Crunch night for Truss and Cameron

ELIZABETH Truss's D-Day dawned in Norfolk South-West today with both her supporters and opponents expressing uncertainty about the outcome of the meeting that could break her political career and deliver a big blow to David Cameron.

ELIZABETH Truss's D-Day dawned in Norfolk South-West today with both her supporters and opponents expressing uncertainty about the outcome of the meeting that could break her political career and deliver a big blow to David Cameron.

Leaders of the two sides will lock horns in a debate at the Swaffham Assembly Rooms that is expected to be heated and which will end in a secret ballot that could result in Ms Truss being evicted as the local Tory association's parliamentary candidate only three weeks after she was chosen.

Her champions at the meeting include county councillor Shelagh Hutson, who told the EDP yesterday that she should be reselected because "she is able and bright, and because she is being pilloried for something that some people are actually in no position to criticise her for".

Asked if she is confident that Ms Truss will get a vote of confidence this evening, she cautiously replied: "I hope so."


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Those arguing for Ms Truss to be sent packing will include Sir Jeremy Bagge, who further revealed yesterday that Mr Cameron had acknowledged to him that Conservative HQ had "made a mistake" in not passing on information to the association that she had had an affair with a Conservative MP.

The association had been both "betrayed" and deceived" by Conservative Central Office, he continued. And in reference to a plea to him by the Tory leader not to stir up more trouble because it could have "a ripple effect across the country", Sir Jeremy, a former high sheriff of Norfolk, emphasised: "Since then he has carried out a U-turn on a referendum on Europe which will have more of a ripple effect".

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He, Ms Hutson and other speakers will be given only two minutes each tonight to state their case in a debate that both sides still seem to think could go either way.

It will be presided over by Lord Taylor of Holbeach, a front bench Tory spokesman in the House of Lords. And that appointment was being queried yesterday by local activists - either because they had never previously heard of him or because they did not understand how someone in Mr Cameron's shadow ministerial team could be deemed independent.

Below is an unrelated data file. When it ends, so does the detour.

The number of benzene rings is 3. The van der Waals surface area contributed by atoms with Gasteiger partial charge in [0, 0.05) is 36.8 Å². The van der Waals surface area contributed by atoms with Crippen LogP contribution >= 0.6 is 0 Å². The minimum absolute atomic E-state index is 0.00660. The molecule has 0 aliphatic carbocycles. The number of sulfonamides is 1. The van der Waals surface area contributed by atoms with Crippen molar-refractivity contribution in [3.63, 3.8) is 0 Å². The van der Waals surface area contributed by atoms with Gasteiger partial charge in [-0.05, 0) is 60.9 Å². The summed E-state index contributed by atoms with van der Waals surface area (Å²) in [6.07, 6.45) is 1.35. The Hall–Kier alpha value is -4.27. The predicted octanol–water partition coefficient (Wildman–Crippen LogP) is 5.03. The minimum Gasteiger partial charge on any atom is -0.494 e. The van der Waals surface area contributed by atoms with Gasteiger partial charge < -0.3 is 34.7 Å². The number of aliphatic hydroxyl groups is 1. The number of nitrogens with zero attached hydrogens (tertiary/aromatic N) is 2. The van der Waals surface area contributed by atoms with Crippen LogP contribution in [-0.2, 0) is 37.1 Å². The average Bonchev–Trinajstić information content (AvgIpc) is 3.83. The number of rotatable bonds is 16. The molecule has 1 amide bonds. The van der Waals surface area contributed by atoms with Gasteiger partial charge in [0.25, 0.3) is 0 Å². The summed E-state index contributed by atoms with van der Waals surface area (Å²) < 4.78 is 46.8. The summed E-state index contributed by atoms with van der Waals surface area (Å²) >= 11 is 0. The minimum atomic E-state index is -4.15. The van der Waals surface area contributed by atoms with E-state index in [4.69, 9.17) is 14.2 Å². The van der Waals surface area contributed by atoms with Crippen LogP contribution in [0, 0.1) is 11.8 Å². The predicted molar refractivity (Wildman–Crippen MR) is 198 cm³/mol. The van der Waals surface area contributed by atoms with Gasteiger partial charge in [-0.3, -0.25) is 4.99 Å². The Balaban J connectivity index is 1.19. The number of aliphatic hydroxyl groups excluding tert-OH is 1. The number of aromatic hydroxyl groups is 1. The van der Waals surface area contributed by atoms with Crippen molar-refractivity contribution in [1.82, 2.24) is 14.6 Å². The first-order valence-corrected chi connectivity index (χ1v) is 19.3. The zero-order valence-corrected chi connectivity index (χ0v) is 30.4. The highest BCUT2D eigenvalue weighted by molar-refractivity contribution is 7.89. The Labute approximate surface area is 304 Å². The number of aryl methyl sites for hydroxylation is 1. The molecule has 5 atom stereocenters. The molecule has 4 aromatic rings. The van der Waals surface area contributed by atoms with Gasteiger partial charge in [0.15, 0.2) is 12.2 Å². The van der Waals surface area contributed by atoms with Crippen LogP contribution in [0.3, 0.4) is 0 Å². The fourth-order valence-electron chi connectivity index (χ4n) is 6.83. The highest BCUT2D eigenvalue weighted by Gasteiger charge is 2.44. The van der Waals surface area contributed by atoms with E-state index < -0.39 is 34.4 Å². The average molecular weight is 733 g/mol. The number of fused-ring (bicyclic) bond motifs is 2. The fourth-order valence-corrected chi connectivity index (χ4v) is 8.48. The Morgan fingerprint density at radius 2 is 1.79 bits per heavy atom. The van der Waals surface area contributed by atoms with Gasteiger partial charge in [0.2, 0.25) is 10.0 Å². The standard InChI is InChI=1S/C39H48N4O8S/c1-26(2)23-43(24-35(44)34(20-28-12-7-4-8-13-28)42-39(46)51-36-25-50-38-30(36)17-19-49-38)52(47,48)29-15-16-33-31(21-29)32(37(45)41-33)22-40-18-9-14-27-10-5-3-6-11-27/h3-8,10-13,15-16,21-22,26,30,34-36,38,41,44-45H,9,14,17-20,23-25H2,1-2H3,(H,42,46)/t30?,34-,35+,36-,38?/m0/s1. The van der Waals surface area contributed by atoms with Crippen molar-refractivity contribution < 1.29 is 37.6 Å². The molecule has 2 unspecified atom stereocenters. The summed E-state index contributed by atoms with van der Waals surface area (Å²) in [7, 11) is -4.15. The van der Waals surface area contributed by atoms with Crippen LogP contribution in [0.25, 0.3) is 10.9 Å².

It is unclear what role there will be at the meeting for the association chairman, David Hills, who was subjected to strong adverse criticism at an association executive meeting on Friday after he had performed a conspicuous U-turn - by publicly calling for support for Ms Truss after emailing executive members to stress that he wanted her thrown out.

Ms Hutson emphasised yesterday that her rebuking him at the executive was not because of the change of stance but "the lack of leadership at the beginning."

County councillor Cliff Jordan rejoined the attack on Ms Truss, saying that "the political elite has let Norfolk down, and this lady has let Norfolk down".

As they prepared for the vote, both sides voiced wariness yesterday of local activists saying one thing in public or to colleagues, and planning to do quite the opposite in the ballot. There was further concern that there has already been so much bad blood, that today's decision might not necessarily settle the row.

Among other indications of further strife, there is a suggestion that Mr Hills may soon be replaced by Hugh Colver, the association treasurer.

Ms Truss was chosen as the Tory parliamentary candidate for the constituency on October 24.

A storm broke almost immediately because of a newspaper disclosure about her affair with MP Mark Field, that the association had not been informed of.

If it ends in her deselection, Mr Cameron will suffer his biggest rebuff by his party since becoming its leader in 2005.

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